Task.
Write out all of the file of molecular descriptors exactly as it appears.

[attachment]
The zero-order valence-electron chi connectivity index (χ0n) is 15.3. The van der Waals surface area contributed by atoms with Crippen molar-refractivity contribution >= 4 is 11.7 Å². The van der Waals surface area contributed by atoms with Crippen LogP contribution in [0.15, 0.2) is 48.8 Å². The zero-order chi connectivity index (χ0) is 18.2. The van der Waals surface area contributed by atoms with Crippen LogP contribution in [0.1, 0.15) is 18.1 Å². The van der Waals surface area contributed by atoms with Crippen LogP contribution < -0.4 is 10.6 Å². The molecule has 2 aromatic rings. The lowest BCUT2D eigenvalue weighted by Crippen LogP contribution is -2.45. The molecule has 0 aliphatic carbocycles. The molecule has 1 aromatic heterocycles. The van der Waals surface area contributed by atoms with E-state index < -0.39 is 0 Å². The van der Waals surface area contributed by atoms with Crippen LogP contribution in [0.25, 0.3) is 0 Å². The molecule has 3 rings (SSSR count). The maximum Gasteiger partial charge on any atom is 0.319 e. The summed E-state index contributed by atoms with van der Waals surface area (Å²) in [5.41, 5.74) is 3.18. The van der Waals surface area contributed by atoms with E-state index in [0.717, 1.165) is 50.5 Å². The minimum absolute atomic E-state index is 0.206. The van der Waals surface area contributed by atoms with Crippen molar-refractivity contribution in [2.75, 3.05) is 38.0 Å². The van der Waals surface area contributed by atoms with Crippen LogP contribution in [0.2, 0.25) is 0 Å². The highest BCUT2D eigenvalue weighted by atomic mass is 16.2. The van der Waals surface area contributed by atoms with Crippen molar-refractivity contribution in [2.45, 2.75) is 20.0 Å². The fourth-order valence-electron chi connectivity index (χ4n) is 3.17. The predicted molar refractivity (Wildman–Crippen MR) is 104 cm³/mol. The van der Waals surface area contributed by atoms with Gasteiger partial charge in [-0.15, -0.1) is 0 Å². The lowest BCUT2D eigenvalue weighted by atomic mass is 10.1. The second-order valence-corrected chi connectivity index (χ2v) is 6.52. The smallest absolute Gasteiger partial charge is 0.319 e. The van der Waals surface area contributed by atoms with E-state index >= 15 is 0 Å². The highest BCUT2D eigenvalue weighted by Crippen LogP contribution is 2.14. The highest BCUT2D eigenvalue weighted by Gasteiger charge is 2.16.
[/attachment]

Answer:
The zero-order valence-electron chi connectivity index (χ0n) is 15.3. The van der Waals surface area contributed by atoms with Crippen molar-refractivity contribution >= 4 is 11.7 Å². The van der Waals surface area contributed by atoms with Crippen LogP contribution in [0.15, 0.2) is 48.8 Å². The zero-order chi connectivity index (χ0) is 18.2. The van der Waals surface area contributed by atoms with Crippen LogP contribution in [0.1, 0.15) is 18.1 Å². The van der Waals surface area contributed by atoms with Crippen LogP contribution < -0.4 is 10.6 Å². The molecule has 2 aromatic rings. The lowest BCUT2D eigenvalue weighted by Crippen LogP contribution is -2.45. The molecule has 0 aliphatic carbocycles. The molecule has 1 aromatic heterocycles. The van der Waals surface area contributed by atoms with E-state index < -0.39 is 0 Å². The van der Waals surface area contributed by atoms with Crippen LogP contribution in [0.25, 0.3) is 0 Å². The molecule has 3 rings (SSSR count). The maximum Gasteiger partial charge on any atom is 0.319 e. The summed E-state index contributed by atoms with van der Waals surface area (Å²) in [5.41, 5.74) is 3.18. The van der Waals surface area contributed by atoms with E-state index in [0.717, 1.165) is 50.5 Å². The minimum absolute atomic E-state index is 0.206. The van der Waals surface area contributed by atoms with Crippen molar-refractivity contribution in [2.75, 3.05) is 38.0 Å². The van der Waals surface area contributed by atoms with Crippen LogP contribution in [0.2, 0.25) is 0 Å². The highest BCUT2D eigenvalue weighted by atomic mass is 16.2. The van der Waals surface area contributed by atoms with Crippen molar-refractivity contribution in [2.45, 2.75) is 20.0 Å². The fourth-order valence-electron chi connectivity index (χ4n) is 3.17. The predicted molar refractivity (Wildman–Crippen MR) is 104 cm³/mol. The van der Waals surface area contributed by atoms with Gasteiger partial charge in [-0.15, -0.1) is 0 Å². The lowest BCUT2D eigenvalue weighted by atomic mass is 10.1. The second-order valence-corrected chi connectivity index (χ2v) is 6.52. The smallest absolute Gasteiger partial charge is 0.319 e. The van der Waals surface area contributed by atoms with E-state index >= 15 is 0 Å². The highest BCUT2D eigenvalue weighted by Crippen LogP contribution is 2.14. The highest BCUT2D eigenvalue weighted by Gasteiger charge is 2.16.